MMCC has been rehabilitating marine mammals rescued
from the LA County coastline since 1992.
Marine Mammal Care Center Los Angeles (MMCC) MMCC opened in 1992, with the Foundation for Marine Animal Husbandry (FMAH), a Florida 501(c)(3) entity, providing financial and operational support. In September 2016, Marine Mammal Care Center Los Angeles, a California 501(c)(3) entity took over operation of the MMCC facility. The facility is located on Los Angeles Unified School District (LAUSD) property.
MMCC LA is a hospital for sick and injured marine mammals that are stranded along the Los Angeles County coastline. Located in San Pedro, MMCC primarily treats and releases rescued California sea lions, northern elephant seals, Pacific harbor seals, and northern fur seals.
Our staff and volunteers care for a variety of patients including: California Sea Lions; Northern Elephant Seals; Pacific Harbor Seals; Northern Fur Seals; and Guadalupe Fur Seals. This work is authorized by the National Marine Fisheries Service (NMFS).
In addition to providing treatment for LA County’s stranded marine mammals, MMCC has a multi-faceted educational program. The Center for Marine Studies (CFMS) operating in conjunction with LAUSD, educates students, teachers, and the general public about marine science and the animals cared for at our facility. Together, MMCC and CFMS increase public awareness on various environmental issues, and the importance of ocean conservation, through outreach activities and educational tours.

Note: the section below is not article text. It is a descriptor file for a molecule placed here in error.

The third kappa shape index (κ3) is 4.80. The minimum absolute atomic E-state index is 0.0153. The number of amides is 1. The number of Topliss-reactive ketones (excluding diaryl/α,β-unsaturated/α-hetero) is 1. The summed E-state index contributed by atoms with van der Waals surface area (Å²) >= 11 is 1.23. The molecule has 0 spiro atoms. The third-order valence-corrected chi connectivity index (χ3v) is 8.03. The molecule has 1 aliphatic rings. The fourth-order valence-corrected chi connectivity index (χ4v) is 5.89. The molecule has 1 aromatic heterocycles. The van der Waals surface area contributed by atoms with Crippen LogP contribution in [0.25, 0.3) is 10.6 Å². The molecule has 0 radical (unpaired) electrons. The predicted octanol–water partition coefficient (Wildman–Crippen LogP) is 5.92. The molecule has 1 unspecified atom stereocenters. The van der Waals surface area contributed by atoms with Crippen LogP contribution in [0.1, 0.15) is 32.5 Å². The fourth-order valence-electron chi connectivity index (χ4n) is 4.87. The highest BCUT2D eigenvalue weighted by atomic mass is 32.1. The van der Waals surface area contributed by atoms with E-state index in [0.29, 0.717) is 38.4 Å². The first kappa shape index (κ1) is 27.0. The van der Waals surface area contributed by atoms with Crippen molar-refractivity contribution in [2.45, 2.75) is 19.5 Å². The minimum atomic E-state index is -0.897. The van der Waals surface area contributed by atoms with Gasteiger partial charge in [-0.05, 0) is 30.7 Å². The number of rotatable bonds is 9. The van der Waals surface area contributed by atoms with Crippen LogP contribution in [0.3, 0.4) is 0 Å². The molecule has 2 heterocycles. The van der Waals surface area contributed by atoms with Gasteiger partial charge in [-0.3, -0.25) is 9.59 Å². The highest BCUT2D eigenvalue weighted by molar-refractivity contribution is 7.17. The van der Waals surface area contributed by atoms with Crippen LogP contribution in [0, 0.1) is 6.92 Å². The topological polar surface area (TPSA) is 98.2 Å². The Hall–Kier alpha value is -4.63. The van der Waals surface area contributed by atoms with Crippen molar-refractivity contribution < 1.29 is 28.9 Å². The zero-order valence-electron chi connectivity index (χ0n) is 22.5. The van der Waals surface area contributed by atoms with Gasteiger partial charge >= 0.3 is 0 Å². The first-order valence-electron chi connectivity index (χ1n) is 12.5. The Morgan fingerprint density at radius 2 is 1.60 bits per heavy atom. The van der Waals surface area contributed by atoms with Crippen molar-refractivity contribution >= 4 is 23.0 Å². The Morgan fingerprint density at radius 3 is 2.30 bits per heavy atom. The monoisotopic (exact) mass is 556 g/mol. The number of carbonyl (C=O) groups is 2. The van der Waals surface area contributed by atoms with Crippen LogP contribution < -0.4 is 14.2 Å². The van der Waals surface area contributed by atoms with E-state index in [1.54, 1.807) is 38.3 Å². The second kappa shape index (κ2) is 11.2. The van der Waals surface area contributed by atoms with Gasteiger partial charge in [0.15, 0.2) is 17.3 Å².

MMCC also collaborates with scientists from around the country to conduct non-invasive research. Currently the only year round marine mammal rehabilitation facility in Los Angeles County, MMCC is one of the busiest in the country, on average admitting 500 patients per year.
MMCC is part of the Oiled Wildlife Care Network (OWCN), along with 36 other wildlife rehabilitation organizations statewide and is one of the primary care facilities. In the case of an oil spill within the Los Angeles or Ventura County area, MMCC would be involved in the wildlife response by stabilizing, washing, and caring for any marine mammal exposed to petroleum products in their environment, working under the Office of Spill Prevention and Response (OSPR).